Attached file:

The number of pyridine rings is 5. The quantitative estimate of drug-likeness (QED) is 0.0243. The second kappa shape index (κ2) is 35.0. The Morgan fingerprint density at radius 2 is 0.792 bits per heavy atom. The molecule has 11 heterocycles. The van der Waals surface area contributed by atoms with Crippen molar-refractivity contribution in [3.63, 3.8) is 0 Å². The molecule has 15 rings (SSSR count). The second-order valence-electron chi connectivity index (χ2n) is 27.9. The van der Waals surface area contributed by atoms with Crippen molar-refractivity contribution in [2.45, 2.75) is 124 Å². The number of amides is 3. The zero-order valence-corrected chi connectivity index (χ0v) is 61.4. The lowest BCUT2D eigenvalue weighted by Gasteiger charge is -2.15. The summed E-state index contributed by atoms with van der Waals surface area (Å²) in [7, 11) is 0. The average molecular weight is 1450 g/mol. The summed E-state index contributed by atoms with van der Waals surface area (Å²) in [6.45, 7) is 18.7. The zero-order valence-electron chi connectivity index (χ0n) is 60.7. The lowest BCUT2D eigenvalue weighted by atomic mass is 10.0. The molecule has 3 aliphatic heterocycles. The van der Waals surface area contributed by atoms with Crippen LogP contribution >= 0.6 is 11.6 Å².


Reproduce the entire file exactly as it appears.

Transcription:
The number of pyridine rings is 5. The quantitative estimate of drug-likeness (QED) is 0.0243. The second kappa shape index (κ2) is 35.0. The Morgan fingerprint density at radius 2 is 0.792 bits per heavy atom. The molecule has 11 heterocycles. The van der Waals surface area contributed by atoms with Crippen molar-refractivity contribution in [3.63, 3.8) is 0 Å². The molecule has 15 rings (SSSR count). The second-order valence-electron chi connectivity index (χ2n) is 27.9. The van der Waals surface area contributed by atoms with Crippen molar-refractivity contribution in [2.45, 2.75) is 124 Å². The number of amides is 3. The zero-order valence-corrected chi connectivity index (χ0v) is 61.4. The lowest BCUT2D eigenvalue weighted by Gasteiger charge is -2.15. The summed E-state index contributed by atoms with van der Waals surface area (Å²) in [7, 11) is 0. The average molecular weight is 1450 g/mol. The summed E-state index contributed by atoms with van der Waals surface area (Å²) in [6.45, 7) is 18.7. The zero-order valence-electron chi connectivity index (χ0n) is 60.7. The lowest BCUT2D eigenvalue weighted by atomic mass is 10.0. The molecule has 3 aliphatic heterocycles. The van der Waals surface area contributed by atoms with Crippen LogP contribution >= 0.6 is 11.6 Å².